mesolimbic pathway: the mesolimbic pathway, also known as the reward pathway, transmits dopamine from the ventral tegmental area (VTA) to the ventral striatum. The ventral tegmental area is located in the midbrain and the ventral striatum is located in the forebrain and includes both the nucleus accumbens and olfactory tubercle.
mesocortical pathway: the mesocortical pathway, which is believed to be involved in cognition and emotion, transmits dopamine from the ventral tegmental area to the prefrontal cortex.
nigrostriatal pathway: the nigrostriatal pathway, which is involved in the regulation of movement, transmits dopamine from the substantia nigra pars compacta (SNc), which is located in the midbrain, to the caudate nucleus and putamen, which are located in the dorsal striatum.
tuberoinfundibular pathway: the tuberoinfundibular pathway transmits dopamine from the infundibular nucleus of the hypothalamus to the pituitary gland. This pathway regulates secretion of pituitary gland hormones, including prolactin.
References: Adapted from Fatemi SH. The medical basis of psychiatry. 4th edition. Sringer 2016;p93-9427
Dopamine and Schizophrenia28,29
The dopamine hypothesis of schizophrenia suggests that hyperactive dopamine neurotransmission in subcortical and limbic brain regions is linked to the positive symptoms of schizophrenia30, while hypofunctionality of mesocortical dopamine projections to the prefrontal cortex may be more responsible for negative and cognitive symptoms31,32.
References: Adapted from Stahl SM. 4th ed. New York, NY: Cambridge University Press; 20131; Howes J Psychopharmacol. 2015 February; 29(2): 97–115.; 35. Elert E, Nature 2014. 508. s2-s329
Several theories of dopamine dysregulation have been offered to explain the pathophysiology of schizophrenia33,34. For example, research has posited that schizophrenia pathophysiology may primarily be caused by a dysregulation of glutamate causing a dopaminergic disbalance35.
The cascade begins with glutamate neurons firing and sending out an electric pulse (1) which causes glutamate release at the synapse (2).
Under healthy conditions, glutamate then binds to receptors on inhibitory GABA neurons and excitatory glutamate neurons. In patients with schizophrenia, however, the binding of glutamate to GABA neurons is disturbed (3), resulting in inhibitory neurotransmitters not being released (4). However, glutamate will still bind to excitatory glutamate neurons, and in the absence of inhibitory GABA neurons (5), an increased signal will be sent to the brainstem (6).
As a consequence, too much glutamate is released at the synapse, overstimulating both dopamine neurons and other inhibitory GABA neurons (7).
Overstimulated GABA neurons overinhibit a different dopamine neuron, thereby suppressing its activity (8). This underactive dopamine neuron carries intermittent signals from the ventral tegmental area to the prefrontal cortex where too little dopamine is released (9), resulting in hypodopaminergic state in the mesocortical system which in turn results in the manifestation of negative symptoms1.
Subsequently, these overstimulated dopamine neurons carry increased signals from the ventral tegmental area to the ventral striatum, causing too much dopamine to be released there (10), resulting in hyperdopaminergia in the mesolimbic system and causing positive symptoms’.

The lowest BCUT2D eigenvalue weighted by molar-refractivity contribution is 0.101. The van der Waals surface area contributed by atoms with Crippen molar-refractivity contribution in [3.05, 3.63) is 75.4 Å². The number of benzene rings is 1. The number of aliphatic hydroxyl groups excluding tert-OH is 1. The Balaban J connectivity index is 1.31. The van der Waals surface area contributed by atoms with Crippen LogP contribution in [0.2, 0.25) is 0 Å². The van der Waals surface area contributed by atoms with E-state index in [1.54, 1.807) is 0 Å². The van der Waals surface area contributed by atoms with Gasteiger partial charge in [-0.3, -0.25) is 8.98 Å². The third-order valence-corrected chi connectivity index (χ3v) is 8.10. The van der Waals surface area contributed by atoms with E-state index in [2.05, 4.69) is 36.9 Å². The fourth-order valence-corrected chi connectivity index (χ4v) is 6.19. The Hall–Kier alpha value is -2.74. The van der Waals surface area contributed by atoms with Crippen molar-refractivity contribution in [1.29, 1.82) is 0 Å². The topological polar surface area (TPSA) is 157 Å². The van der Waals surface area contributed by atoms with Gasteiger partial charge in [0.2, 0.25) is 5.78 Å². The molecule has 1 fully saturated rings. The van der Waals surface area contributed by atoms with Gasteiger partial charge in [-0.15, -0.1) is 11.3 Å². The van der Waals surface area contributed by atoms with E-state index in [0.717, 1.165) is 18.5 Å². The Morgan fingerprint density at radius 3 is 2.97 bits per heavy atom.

References: Adapted from Stahl SM. 4th ed. New York, NY: Cambridge University Press; 20131; Howes J Psychopharmacol. 2015 February; 29(2): 97–11529; Elert Nature volume 508, pages S2–S3 (03 April 2014)35;
Research supports that increased dopamine D2 receptor neurotransmission in subcortical and limbic regions in the brain contributes to positive symptoms31,32. However, the mechanisms that give rise to negative and cognitive symptoms are not as clear.
Currently, it is assumed that decreased dopamine release in the prefrontal cortex is caused by activation of presynaptic dopamine D3 autoreceptors in the ventral tegmental area that project to the prefrontal cortex. Among dopamine receptor subtypes, D3 receptors have the highest affinity for dopamine. Unlike D1 or D2 receptors, D3 receptors can be stimulated even under conditions of low-level dopamine release, which can “tamper” fluctuation effects from bursts of phasic dopamine release. Blocking this attenuation disinhibits dopamine release and enhances neurotransmission. This increase in dopamine may reverse the hypodopaminergic state and result in improvements in negative symptoms and cognition via activation of D1 receptors in the prefrontal cortex, which are not active in low dopamine conditions32.
In animal models, including studies in primates, the most favourable cognitive effects are achieved when D1 receptor activity is optimized in the prefrontal cortex. Too much dopamine as well as too little dopamine activity at cortical D1 receptors are associated with cognitive dysfunction. Hypothetically, drugs that either block or overstimulate D1 receptors could dysregulate dopamine stimulation and contribute to cognitive, negative, and mood symptoms by causing a lack of harmony in neurotransmission at cortical synapses. It is also possible that D3 receptor antagonists could disinhibit dopamine release and harmonize cortical circuits, which in turn could result in improved regulation of cognition, mood, and negative symptoms4.
- Stahl, S. M. Stahl’s Essential Psychopharmacology: Neuroscientific Basis and Practical Applications. (Cambridge University Press, 2013).
- Seeman, P. Schizophrenia and dopamine receptors. Eur. Neuropsychopharmacol. 23, 999–1009 (2013).